European people north of the Alps to emerge into recorded history. They were delineated from their fellow Europeans by virtue of the languages which they spoke and which we now identify by the term
“Celtic”.

This linguistic group is a branch of the greater Indo-European family. The Indo-European family of languages encompasses most of the languages spoken in Europe, with a few notable exceptions
such as Basque, Finnish, Estonian and Hungarian. The Indo-European group also covers Iran and northern India.

Since the old classical language of India, Sanskrit, was identified in the eighteenth century, the concept of linguistic evolution and language relationships has become a science. What this
means is that we can see from the linguistic relationship of the Indo-European languages that, at some point in remote antiquity, there was a single parent language, which we call Indo-European,
for want of a better designation. This parent language diversified into dialects, as its speakers began to migrate from the geographic location where it was originally spoken. These dialects then
became the ancestors of the present major European and Northern Indian language groups – Italic or Latin (now called Romance), Germanic, Slavonic, Baltic, Celtic, Iranian, Indo-Aryan and so
forth.

Even today, there remain relative forms of construction and vocabulary among the Indo-European languages which are not found in other languages: features which help us
identify them as such. Features common to Indo-European include clear formal distinction of noun and verb, a basically inflective structure and decimal numeration. An experiment which demonstrates
the relationship is to note the cardinal numbers – one to ten – in each Indo-European language and one will find the same sound values indicating the common parent.

Where was the Indo-European parent originally spoken and when did it begin to break up? It is probable, and only probable, that the speakers of the parent tongue originated somewhere between the
Baltic and the Black Sea. It also seems probable that the parent tongue was already breaking into dialects before waves of migrants carried them westward into Europe and eastward into Asia.

The first Indo-European literature that we have records of is Hittite, a language spoken in what is now eastern Turkey. The Hittites formed an empire which eventually incorporated Babylonia and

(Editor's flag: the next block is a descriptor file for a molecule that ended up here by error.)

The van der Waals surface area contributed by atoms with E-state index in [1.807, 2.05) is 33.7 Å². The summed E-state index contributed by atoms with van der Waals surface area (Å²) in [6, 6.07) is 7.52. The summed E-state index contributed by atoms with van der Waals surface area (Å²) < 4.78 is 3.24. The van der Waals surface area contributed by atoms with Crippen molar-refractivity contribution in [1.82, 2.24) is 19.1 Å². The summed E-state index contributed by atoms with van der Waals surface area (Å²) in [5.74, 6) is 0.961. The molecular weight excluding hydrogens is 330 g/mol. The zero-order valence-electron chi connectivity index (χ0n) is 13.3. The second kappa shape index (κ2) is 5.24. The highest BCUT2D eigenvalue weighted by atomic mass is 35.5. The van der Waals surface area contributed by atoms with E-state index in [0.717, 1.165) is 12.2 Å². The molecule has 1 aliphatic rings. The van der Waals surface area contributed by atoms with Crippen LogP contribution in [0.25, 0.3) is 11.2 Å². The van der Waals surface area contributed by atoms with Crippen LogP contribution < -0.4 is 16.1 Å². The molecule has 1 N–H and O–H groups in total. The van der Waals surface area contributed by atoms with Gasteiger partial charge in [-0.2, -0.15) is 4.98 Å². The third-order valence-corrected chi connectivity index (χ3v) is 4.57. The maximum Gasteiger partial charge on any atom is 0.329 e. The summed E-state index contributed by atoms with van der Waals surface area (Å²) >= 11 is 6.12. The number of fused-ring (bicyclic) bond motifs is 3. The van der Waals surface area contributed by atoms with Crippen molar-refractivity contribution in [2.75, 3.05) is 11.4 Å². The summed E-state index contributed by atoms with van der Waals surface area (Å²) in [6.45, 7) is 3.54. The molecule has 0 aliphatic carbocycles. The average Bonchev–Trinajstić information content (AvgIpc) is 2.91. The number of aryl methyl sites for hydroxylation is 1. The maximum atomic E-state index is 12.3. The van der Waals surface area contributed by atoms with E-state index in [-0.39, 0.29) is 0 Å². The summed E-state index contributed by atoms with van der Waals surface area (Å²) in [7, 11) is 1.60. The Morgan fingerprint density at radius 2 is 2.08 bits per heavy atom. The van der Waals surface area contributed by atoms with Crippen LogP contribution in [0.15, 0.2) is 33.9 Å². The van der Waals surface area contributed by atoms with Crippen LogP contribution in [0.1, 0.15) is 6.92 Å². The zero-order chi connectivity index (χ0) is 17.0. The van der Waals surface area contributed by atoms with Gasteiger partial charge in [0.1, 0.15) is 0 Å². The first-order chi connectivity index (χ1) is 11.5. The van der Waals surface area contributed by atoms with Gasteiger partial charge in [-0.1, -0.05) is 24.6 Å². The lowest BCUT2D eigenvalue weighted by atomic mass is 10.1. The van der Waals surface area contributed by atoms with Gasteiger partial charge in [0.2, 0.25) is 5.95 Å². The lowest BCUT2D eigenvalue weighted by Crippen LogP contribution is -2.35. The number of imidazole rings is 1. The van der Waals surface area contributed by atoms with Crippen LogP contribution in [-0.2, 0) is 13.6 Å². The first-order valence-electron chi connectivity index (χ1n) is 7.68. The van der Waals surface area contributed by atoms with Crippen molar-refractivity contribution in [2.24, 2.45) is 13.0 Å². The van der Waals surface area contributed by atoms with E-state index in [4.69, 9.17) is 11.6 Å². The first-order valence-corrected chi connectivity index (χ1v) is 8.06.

even briefly exerted authority over Egypt. Hittite writing emerged from 1900
BC
and vanished around 1400
BC
. Hittite literature survives on tablets
written in cuneiform syllabics which were not deciphered until 1916.

Scholars argue that the Celtic dialect of Indo-European, which became the parent of all Celtic languages, emerged at about 2000
BC
. The Celtic peoples began to appear as
a distinctive culture in the area of the headwaters of the Danube, the Rhine and the Rhône. In other words, in what is now Switzerland and South-West Germany.

A study of early place names of this region show that rivers, mountains, woodland and even some of the towns, still retain the Celtic original. The three great rivers we have mentioned retain
their Celtic names. The Danube, first recorded as the Danuvius, was named after the Celtic goddess Danu, whose name means “divine waters”. The Rhône, first recorded as Rhodanus,
also incorporates the name of the goddess prefixed by the Celtic
ro
, or “great”. The Rhine, originally recorded as Rhenus, is a Celtic word for “sea way”.

This is the area, then, where the Celts developed their distinctive culture. Archaeologists now date that identifiable culture through the medium of artifacts, called the
Hallstatt Culture, from 1200
BC
to 475
BC
. This was so called because the first identifiable artifacts were found on the west bank of Lake Hallstatt
in Upper Austria. Previously, archaeologists only dated the culture from 750
BC
, but new finds have made them revise their dating. A later distinctive Celtic culture,
developing out of Hallstatt, was called La Tène, from the finds found at La Tène on the northern edge of Lake Neuchatel.

BOOK: The Mammoth Book of Celtic Myths and Legends